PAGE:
Such convergence will continue and this will require the participation of lawyers and investment bankers with compatible experience. For companies that are financially or organisationally unprepared to provide the documentation the high-yield market demands, increased access to the US private placement market (dominated by US insurance companies), with its traditionally more limited documentation and greater structural flexibility, offers an alternative source of funding.
Corporate directors and their stockholders in the UK and Europe have their own history and requirements, and our markets have their own dynamics. Therefore, we believe that, to be successful in the longer term, exposure to historical practices in the UK and Europe will be essential for lawyers and bankers who wish to participate in the growth of our debt capital markets. Only those teams that bring real expertise and understanding of financing patterns and practices will be able to meet the needs of borrowers and the demands of investors.
Therefore, while we believe certain US-style practices will continue to take hold, a sustainable UK and European high-yield market must also be sensitive to our distinct tax and security regimes, and emphasise particular strengths. These include the ability of UK issuers with global operations, unlike their US counterparts, to customarily provide guarantees and collaterals from all material subsidiaries, regardless of their jurisdiction of formation. This enhances the relative credit quality of the UK offering, and may add to investor interest in the US for UK and European offerings.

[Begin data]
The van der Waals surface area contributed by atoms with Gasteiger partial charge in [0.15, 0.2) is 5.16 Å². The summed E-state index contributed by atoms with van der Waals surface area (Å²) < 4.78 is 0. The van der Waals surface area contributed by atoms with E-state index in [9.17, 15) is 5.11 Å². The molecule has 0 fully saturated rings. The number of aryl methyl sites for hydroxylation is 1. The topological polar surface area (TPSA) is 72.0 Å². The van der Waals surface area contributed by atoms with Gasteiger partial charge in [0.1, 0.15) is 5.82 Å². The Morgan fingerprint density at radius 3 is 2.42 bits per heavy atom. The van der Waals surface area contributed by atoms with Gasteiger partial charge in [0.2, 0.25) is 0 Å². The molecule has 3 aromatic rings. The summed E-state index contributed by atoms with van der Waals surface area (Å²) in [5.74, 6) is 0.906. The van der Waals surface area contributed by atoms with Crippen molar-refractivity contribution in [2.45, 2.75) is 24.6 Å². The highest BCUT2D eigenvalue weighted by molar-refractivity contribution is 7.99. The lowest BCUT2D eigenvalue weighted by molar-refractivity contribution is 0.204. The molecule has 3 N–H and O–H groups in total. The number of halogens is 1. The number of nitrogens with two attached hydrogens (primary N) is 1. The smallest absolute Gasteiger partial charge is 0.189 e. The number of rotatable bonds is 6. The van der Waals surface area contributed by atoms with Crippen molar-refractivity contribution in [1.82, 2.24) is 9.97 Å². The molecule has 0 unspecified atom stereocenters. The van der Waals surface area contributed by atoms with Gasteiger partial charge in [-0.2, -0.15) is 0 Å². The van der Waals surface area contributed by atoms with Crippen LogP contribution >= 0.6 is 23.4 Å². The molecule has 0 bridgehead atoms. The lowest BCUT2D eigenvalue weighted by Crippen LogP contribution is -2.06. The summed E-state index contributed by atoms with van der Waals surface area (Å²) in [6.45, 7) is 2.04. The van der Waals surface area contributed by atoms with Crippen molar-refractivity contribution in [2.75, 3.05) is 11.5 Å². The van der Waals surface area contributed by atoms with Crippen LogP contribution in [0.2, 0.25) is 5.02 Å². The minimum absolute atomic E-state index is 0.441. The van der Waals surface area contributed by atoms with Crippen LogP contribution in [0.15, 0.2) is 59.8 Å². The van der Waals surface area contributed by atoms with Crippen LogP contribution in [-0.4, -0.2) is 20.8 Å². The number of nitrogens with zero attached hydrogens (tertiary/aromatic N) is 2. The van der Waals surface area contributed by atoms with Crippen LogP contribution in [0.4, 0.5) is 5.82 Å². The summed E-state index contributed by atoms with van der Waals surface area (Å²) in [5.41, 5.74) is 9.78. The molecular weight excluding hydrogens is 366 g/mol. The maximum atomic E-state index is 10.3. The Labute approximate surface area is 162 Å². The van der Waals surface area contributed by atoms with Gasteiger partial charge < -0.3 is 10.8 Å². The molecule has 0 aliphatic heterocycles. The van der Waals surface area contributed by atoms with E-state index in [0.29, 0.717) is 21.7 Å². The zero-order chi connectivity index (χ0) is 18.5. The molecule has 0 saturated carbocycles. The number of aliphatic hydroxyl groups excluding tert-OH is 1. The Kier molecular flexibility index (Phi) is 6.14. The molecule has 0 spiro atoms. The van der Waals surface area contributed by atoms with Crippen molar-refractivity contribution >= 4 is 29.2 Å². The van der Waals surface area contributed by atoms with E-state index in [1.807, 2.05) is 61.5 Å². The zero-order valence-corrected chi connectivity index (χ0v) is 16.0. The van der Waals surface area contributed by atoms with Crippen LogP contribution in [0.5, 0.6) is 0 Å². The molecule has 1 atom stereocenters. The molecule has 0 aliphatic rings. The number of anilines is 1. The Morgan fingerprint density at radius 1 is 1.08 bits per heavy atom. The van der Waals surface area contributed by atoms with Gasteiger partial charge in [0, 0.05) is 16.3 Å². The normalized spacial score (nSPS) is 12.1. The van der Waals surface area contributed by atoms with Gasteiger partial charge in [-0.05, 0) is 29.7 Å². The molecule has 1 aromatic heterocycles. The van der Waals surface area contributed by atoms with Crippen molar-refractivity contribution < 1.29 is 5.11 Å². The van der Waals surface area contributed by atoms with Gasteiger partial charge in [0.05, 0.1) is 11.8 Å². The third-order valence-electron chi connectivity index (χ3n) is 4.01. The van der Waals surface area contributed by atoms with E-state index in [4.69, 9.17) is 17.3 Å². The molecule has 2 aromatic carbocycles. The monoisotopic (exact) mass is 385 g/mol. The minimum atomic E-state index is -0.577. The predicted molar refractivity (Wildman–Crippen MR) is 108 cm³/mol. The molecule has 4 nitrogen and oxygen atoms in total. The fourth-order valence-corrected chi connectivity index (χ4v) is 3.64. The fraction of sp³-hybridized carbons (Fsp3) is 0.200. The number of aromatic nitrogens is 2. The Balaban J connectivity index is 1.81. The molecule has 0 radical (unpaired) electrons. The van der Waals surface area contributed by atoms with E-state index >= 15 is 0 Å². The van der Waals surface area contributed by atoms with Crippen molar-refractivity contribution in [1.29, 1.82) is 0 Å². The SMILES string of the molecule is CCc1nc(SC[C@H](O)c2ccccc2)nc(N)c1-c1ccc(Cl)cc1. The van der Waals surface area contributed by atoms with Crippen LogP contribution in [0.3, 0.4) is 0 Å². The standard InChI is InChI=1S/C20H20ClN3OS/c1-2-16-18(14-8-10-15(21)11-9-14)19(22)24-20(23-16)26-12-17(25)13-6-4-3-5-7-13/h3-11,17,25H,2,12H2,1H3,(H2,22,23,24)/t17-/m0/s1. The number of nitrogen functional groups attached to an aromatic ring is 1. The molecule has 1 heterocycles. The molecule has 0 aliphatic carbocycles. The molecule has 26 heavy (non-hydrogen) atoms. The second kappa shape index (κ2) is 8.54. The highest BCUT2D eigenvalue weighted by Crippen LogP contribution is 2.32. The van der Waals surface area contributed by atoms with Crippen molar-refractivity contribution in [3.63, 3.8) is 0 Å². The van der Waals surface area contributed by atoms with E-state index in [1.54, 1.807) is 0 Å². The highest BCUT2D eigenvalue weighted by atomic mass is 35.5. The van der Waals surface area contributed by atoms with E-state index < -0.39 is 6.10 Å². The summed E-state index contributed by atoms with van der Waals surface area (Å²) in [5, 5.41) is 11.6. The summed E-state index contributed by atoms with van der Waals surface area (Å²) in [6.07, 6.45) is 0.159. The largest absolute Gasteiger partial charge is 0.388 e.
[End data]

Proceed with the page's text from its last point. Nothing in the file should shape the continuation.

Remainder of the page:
The growth in debt capital markets accessibility for UK and European issuers should continue, although at a more measured pace than in the past 18 months. A virtuous circle could even develop in which issuance costs, including legal fees and spreads, decline.
As this happens, the market will become increasingly accessible to smaller issuers, which will drive further growth. The growing market also deepens the pool of experienced talent at law firms and investment banks who can work effectively in this product space and drive further efficiencies in deal execution.
Adapt and advise
For corporate borrowers, therefore, the high-yield market will provide an alternative source of long-term fixed rate debt. For legal and financial advisers to corporate borrowers, understanding the pros and cons of this altered landscape is crucial to providing effective advice. Borrowers will increasingly seek out advisers who have adapted to this landscape and can assist them in evaluating the benefits and costs of each financing option.
For more and more companies, these options will include issuances into the high-yield bond market and accessing the US private placement market as well as traditional bank debts governed by Loan Market Association documentation.
Jack Kantrowitz and Jamie Knox are partners at DLA Piper